We brazenly basked in the sun, diving into the sea and then warming our golden bodies on the "rocks," as we called the water-hugging, secluded stone basin into which we broke through illegally along the fence of the remains of the Roman city. Light flooded all the buildings, lumping them together in dense shadow, whether they were nineteenth-century colonial résidence particulière, a shabby Arab household or a modernist tourist resort designed by Fernand Pouillon, who was spoken of with great reverence in the Polish colony. Many years later, when I began to explore his architecture and his simply amazing biography, I realized that he was a sun-worshipper who combined the building traditions of the French south with those of Algeria in his designs. His love of the sun is evidenced by the many details of his buildings - the galleries, the tiny windows embedded in thick walls, the brise-soleils of all kinds used to project shade, but also the larger gestures: from the general disposition on the plot to the narrow streets between buildings.
After returning to Poland, in the throes of adolescence I lived through a few years of a system that was dying in gray, but then the sun appeared again. The Orange Alternative, the summer of elections with Gary Cooper on the Solidarity poster, the fall of Yanayev, the arrival of an exhibition on the traditions of American theater, and with it performances by Actors Theatre of Louisville, including my new American aunt. New came and went, and for me, a teenager, it had to mean better, and it had to mean the arrival of a world of color and new sunshine. A world from which the blushing hog-faced apparatchiks, the militia bitches, the glass weather and the windows blue from the TV sets had disappeared. I and my peers believed that the end of history prophesied by Fukuyama had arrived. Regimes and walls were falling all around us, except for Belarus, which we watched with regret as it became a South American, overbearing dictatorship after the collapse of the Soviet Union. A nasty retching of the departing 20th century, which with the sun did not heal people, but burned them, as in a certain Russian film.
Since returning from Algeria, I have not been able to stand firm on my native soil. I was floating above it and felt as if I were looking at my own life in an Eastern European country through a cloud filter. I fled south - to the sun - when and how I could. For scholarships, for work, for art residencies, sometimes just for a vacation. As long as I could breathe fully, expose my round Slavic face to the yellow shield and the sea breeze. Somehow, however, I always came back, like a boomerang. "Poland lies on the Mediterranean Sea," recalled Jan Parandowski's incantation to my lecturers at the Warsaw Faculty of Architecture. Parandowski may have had in mind both our desire to belong materially and culturally to the Latin world and our sentiment for the European South as the cradle of all ideas with which we identify. From the Greek philosophical schools to Enlightenment humanism, including the thoughts of the water-walking Jewish bearded man, although these, as interpreted by a large portion of my fellow Americans, have little to do with humanism, not to mention the Enlightenment cursed by Prof. Zybertowicz.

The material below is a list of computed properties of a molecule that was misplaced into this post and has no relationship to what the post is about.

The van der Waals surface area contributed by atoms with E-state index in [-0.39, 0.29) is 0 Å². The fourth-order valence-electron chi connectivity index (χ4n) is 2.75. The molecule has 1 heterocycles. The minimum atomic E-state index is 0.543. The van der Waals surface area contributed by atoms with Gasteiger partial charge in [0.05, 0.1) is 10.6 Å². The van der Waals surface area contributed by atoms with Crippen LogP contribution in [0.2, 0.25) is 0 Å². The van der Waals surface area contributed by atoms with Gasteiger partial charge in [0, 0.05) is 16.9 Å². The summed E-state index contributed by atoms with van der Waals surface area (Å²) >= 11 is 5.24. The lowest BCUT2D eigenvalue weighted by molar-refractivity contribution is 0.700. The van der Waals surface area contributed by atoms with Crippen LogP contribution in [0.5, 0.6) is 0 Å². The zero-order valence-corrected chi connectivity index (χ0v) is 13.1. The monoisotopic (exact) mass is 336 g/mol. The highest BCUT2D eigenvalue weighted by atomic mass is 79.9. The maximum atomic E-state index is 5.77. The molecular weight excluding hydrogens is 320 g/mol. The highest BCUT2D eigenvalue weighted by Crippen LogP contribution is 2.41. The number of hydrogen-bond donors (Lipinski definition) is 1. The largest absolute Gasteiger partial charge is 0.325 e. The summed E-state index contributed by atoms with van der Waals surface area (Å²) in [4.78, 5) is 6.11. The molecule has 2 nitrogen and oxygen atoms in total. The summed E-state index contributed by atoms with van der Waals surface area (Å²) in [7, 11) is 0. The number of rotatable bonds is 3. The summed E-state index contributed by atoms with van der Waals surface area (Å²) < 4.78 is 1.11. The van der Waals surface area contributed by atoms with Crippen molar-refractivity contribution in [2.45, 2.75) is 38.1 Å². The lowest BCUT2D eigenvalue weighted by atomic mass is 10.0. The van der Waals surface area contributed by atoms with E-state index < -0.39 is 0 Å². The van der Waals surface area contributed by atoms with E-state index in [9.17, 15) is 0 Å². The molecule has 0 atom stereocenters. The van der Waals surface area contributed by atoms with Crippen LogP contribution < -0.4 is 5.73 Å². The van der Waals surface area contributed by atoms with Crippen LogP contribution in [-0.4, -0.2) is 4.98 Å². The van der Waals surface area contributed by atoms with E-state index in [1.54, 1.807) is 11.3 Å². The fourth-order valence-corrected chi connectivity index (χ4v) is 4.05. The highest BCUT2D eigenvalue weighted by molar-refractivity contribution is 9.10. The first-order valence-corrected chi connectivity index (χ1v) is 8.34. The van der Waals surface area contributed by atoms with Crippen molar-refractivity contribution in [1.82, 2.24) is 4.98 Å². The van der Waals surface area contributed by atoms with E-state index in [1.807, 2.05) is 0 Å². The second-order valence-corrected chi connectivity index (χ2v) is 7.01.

After all, every European nation north of the Alps wants a piece of the view to the south, physical or symbolic. Jacobsen designed the Danes' companion beach district Bellevue, the Estonians have Pärnu, one of the few south-facing beaches in the country, celebrated like a national treasure, and the Germans boast of a Cologne carnival vividly pasted from Latin. We have "The Barbarian in the Garden," the loggia at Wawel Castle, Italian ice cream and Latin spelling. And, of course, we are an excellent representation and probably the last European mainstay of the interests of a certain city, actually a district of Rome. And, after all, Rome is in the south! But, to cut the controversial jokes, I must add that I have some suspicion about another possible interpretation of John Parandowski's sentence. What if the Mediterranean and this symbolic south is in fact a "full-time" reference point for native escapists with a strong Eastern European attachment to fatalism? A distant, beloved and idealized world of various "sunny Italy" to which one can travel, but from which one always returns to the northeastern gray? Just as it happened with generations of native intelligentsia going to the dreaming south since the 17th century. With Konopnicka, Herbert, Iwaszkiewicz and Żeromski in the lead (except Herling-Grudziński and Bobkowski, of course!). You go, lie in the sun on a stone like a lizard, have a little bath, write with a pen or a typewriter barefoot at an open window overlooking some paros, and then pack a suitcase and go for the "behind-the-windows-grabbing-truth" and all those nagging emotions or moral dilemmas to your Warsaw, Moscow or other Minsk. And when, on a dark January morning, you are seized with black rage at the warbler-faced minister, at the tsarist pettiness of the apparatchiks, at the Nazis and native Taliban or other contemporary grief, then you can close your eyes and remember the purple shadows. Cicadas. The vines on the pergola. The taste of grapes. The thick cushion of warm air. The square holes in the brim of your straw hat. And your round, happy baby face in the sun.